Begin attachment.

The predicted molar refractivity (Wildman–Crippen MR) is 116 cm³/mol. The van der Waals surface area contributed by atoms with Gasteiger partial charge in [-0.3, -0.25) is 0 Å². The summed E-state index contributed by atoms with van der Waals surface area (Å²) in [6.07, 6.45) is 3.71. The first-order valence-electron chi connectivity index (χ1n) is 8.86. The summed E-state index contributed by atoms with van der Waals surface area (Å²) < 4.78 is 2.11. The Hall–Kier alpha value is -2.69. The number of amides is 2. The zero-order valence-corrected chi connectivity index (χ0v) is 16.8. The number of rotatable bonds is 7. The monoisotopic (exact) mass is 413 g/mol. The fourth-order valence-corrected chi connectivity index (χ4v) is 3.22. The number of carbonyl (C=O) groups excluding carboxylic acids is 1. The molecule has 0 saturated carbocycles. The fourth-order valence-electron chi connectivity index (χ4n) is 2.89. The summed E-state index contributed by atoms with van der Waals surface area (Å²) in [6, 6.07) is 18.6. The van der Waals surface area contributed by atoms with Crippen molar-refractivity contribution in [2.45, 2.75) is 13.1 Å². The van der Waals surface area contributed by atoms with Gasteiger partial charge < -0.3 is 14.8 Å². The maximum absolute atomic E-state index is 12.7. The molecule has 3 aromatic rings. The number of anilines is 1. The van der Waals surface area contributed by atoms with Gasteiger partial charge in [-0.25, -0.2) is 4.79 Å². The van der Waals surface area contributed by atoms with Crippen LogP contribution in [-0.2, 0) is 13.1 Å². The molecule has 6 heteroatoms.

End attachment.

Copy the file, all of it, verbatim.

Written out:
The predicted molar refractivity (Wildman–Crippen MR) is 116 cm³/mol. The van der Waals surface area contributed by atoms with Gasteiger partial charge in [-0.3, -0.25) is 0 Å². The summed E-state index contributed by atoms with van der Waals surface area (Å²) in [6.07, 6.45) is 3.71. The first-order valence-electron chi connectivity index (χ1n) is 8.86. The summed E-state index contributed by atoms with van der Waals surface area (Å²) < 4.78 is 2.11. The Hall–Kier alpha value is -2.69. The number of amides is 2. The zero-order valence-corrected chi connectivity index (χ0v) is 16.8. The number of rotatable bonds is 7. The monoisotopic (exact) mass is 413 g/mol. The fourth-order valence-corrected chi connectivity index (χ4v) is 3.22. The number of carbonyl (C=O) groups excluding carboxylic acids is 1. The molecule has 0 saturated carbocycles. The fourth-order valence-electron chi connectivity index (χ4n) is 2.89. The summed E-state index contributed by atoms with van der Waals surface area (Å²) in [6, 6.07) is 18.6. The van der Waals surface area contributed by atoms with Crippen molar-refractivity contribution in [2.45, 2.75) is 13.1 Å². The van der Waals surface area contributed by atoms with Gasteiger partial charge < -0.3 is 14.8 Å². The maximum absolute atomic E-state index is 12.7. The molecule has 3 aromatic rings. The number of anilines is 1. The van der Waals surface area contributed by atoms with Gasteiger partial charge in [-0.25, -0.2) is 4.79 Å². The van der Waals surface area contributed by atoms with Crippen LogP contribution in [-0.2, 0) is 13.1 Å². The molecule has 6 heteroatoms.